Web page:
• Higher prices for planes, trains and automobiles;

Although these seem to be strong arguments for inflationary times, you will notice that all of the aforementioned price increases have been caused by either the Dutch central and local governments, or by the scarcity of food and energy. In both cases, this has little to do with the reduced purchase power of the Euro.

It is my conviction that these are not inflationary, but DEflationary times:
  • Housing is getting cheaper and cheaper per day and there is no halt to this price action yet;
  • Companies are laying off people at an ever higher rate. While excess personnel was still tolerated and maintained at the beginning of the crisis in 2009, companies are now ready to dump their ‘overcomplete’ workers as soon as possible;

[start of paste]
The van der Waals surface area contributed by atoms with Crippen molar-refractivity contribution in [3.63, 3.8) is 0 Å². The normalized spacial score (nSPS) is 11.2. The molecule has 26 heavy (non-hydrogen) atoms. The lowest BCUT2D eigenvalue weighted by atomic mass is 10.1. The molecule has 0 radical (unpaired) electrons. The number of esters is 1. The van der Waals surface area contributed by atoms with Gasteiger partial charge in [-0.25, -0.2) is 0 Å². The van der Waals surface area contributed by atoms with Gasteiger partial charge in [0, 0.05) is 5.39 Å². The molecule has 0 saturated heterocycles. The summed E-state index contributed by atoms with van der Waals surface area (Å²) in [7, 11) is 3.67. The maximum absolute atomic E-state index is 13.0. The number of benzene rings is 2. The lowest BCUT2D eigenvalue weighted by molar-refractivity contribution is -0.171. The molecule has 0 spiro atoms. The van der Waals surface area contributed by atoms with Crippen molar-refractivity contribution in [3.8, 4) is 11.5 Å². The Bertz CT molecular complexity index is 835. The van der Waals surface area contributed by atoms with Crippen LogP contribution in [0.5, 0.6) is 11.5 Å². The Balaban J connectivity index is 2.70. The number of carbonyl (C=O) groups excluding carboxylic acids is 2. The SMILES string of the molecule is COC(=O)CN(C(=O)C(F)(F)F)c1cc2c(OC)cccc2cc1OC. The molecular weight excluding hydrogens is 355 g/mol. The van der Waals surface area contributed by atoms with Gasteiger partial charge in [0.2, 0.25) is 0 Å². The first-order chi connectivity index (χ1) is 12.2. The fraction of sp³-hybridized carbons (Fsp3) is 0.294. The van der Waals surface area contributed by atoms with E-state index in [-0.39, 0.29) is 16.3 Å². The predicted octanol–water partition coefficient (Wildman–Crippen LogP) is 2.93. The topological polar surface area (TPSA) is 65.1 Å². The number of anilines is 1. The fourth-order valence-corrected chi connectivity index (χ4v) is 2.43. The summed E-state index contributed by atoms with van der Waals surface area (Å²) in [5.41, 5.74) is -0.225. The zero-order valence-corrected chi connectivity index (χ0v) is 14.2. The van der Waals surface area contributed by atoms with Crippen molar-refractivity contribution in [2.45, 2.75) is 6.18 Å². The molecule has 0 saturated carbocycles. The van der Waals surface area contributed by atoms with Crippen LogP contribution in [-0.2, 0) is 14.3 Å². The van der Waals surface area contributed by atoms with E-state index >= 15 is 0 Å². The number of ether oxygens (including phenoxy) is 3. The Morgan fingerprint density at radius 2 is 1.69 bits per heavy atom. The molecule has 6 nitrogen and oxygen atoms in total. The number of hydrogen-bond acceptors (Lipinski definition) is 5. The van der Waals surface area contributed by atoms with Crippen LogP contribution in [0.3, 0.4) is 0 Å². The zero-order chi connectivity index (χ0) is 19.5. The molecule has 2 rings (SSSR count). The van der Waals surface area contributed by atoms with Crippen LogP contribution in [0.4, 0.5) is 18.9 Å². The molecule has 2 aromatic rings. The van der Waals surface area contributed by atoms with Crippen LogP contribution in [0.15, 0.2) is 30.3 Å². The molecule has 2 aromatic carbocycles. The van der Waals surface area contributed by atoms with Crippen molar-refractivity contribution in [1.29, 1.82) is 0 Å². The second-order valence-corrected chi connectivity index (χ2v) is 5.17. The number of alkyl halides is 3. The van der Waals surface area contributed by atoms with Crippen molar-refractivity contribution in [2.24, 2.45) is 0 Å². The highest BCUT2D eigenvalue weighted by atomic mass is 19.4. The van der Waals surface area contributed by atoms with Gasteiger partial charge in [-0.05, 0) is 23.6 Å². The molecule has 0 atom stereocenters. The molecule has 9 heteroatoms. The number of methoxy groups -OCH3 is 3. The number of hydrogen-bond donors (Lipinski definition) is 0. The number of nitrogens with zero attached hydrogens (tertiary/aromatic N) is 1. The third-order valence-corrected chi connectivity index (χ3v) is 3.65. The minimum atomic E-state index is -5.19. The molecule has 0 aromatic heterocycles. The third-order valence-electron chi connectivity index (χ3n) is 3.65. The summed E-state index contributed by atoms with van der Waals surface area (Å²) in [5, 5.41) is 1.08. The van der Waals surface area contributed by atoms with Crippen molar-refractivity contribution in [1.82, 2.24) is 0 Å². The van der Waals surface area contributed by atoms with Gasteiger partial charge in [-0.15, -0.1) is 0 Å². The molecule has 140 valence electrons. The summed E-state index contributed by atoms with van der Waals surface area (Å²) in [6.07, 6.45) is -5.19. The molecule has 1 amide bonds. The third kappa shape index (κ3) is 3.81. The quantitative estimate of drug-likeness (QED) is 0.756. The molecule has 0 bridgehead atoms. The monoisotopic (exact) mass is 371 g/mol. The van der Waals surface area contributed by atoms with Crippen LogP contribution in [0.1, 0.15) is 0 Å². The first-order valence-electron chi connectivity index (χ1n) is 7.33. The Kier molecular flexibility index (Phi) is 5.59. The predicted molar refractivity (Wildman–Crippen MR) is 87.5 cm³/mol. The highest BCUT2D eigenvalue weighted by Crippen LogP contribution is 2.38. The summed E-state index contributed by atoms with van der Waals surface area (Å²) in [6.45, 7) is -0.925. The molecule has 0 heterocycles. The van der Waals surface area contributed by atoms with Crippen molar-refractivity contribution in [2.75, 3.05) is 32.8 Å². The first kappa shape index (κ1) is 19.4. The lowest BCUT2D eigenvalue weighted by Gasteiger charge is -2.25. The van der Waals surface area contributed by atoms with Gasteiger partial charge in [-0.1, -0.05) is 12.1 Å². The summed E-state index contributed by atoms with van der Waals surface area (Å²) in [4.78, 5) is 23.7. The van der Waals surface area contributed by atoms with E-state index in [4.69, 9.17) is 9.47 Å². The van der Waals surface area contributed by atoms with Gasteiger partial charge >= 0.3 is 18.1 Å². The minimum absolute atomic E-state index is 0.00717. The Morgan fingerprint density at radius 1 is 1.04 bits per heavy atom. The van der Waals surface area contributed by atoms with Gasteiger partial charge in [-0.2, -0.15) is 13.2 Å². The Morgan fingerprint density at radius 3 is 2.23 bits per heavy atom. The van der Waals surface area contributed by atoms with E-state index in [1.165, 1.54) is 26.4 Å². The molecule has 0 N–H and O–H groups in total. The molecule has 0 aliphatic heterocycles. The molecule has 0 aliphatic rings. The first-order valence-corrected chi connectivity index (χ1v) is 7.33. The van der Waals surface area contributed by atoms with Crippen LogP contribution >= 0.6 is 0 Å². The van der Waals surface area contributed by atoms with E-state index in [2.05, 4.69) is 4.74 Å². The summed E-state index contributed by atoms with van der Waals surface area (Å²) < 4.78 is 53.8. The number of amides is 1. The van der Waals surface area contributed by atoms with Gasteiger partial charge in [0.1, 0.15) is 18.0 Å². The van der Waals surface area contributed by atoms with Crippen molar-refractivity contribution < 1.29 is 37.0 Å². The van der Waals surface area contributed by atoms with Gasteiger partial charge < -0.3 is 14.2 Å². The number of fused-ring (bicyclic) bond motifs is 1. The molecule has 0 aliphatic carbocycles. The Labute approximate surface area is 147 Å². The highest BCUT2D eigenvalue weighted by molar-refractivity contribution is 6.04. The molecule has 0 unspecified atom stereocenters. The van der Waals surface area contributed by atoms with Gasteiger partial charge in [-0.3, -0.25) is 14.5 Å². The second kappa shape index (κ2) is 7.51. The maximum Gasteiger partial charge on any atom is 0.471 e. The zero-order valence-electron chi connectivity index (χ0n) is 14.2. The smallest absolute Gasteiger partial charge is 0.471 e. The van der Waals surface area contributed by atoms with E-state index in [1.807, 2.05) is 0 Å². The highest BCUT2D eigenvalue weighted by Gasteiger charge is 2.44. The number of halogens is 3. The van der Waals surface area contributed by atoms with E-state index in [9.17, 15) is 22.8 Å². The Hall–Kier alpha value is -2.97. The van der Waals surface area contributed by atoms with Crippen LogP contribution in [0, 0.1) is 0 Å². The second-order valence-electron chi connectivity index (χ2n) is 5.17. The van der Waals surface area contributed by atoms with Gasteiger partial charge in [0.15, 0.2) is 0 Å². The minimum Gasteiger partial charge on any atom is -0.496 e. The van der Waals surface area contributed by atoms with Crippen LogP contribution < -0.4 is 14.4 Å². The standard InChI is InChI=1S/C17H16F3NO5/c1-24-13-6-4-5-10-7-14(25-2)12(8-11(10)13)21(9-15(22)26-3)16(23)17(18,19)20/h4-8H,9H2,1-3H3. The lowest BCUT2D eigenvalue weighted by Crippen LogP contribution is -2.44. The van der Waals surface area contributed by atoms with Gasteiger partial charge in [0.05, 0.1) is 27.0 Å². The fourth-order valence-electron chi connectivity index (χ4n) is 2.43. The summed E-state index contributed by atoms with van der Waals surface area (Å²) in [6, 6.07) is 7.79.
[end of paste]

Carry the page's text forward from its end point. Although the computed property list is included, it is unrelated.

• Service-oriented companies, whether these are hi-tech ICT and consultancy services or lo-tech cleaning and maintenance services, want the most ‘bang for their buck’ and hire people from the low wage countries inside and outside Europe. This has a strong downward effect on all salaries in these industries;
  • Consumers have been keeping their wallets deep in their pockets in 2012, in spite of the jubilant stories upon Sinterklaas (i.e. the Dutch, original Santa Claus) and X-mas sales in The Netherlands. Year-on-year sales in December, 2012 was 4.1% lower, in spite of 2.8% higher prices, as volume declined by a staggering 6.7%;
  • The Dutch hotels and restaurants outside the obvious tourist magnets, like Amsterdam, The Hague and the Zeeland province go through very rough times and many of those perish in their struggle for survival.